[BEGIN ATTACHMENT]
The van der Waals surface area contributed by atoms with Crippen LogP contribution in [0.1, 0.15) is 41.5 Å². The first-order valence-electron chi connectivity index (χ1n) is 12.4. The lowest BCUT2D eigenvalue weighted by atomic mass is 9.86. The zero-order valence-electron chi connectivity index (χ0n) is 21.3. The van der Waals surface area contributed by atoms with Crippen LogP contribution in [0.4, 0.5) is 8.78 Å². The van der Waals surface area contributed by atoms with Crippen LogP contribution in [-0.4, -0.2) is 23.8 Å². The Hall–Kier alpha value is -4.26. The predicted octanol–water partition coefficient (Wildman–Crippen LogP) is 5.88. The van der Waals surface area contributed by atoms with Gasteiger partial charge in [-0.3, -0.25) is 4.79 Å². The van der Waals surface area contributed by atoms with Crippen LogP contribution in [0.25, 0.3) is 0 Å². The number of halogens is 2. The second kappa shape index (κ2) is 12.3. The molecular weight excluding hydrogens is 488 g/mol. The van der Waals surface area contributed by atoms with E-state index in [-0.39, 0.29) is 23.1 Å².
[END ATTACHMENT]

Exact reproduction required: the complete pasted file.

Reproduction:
The van der Waals surface area contributed by atoms with Crippen LogP contribution in [0.1, 0.15) is 41.5 Å². The first-order valence-electron chi connectivity index (χ1n) is 12.4. The lowest BCUT2D eigenvalue weighted by atomic mass is 9.86. The zero-order valence-electron chi connectivity index (χ0n) is 21.3. The van der Waals surface area contributed by atoms with Crippen LogP contribution in [0.4, 0.5) is 8.78 Å². The van der Waals surface area contributed by atoms with Crippen LogP contribution in [-0.4, -0.2) is 23.8 Å². The Hall–Kier alpha value is -4.26. The predicted octanol–water partition coefficient (Wildman–Crippen LogP) is 5.88. The van der Waals surface area contributed by atoms with Gasteiger partial charge in [-0.3, -0.25) is 4.79 Å². The van der Waals surface area contributed by atoms with Crippen LogP contribution in [0.25, 0.3) is 0 Å². The number of halogens is 2. The second kappa shape index (κ2) is 12.3. The molecular weight excluding hydrogens is 488 g/mol. The van der Waals surface area contributed by atoms with E-state index in [-0.39, 0.29) is 23.1 Å².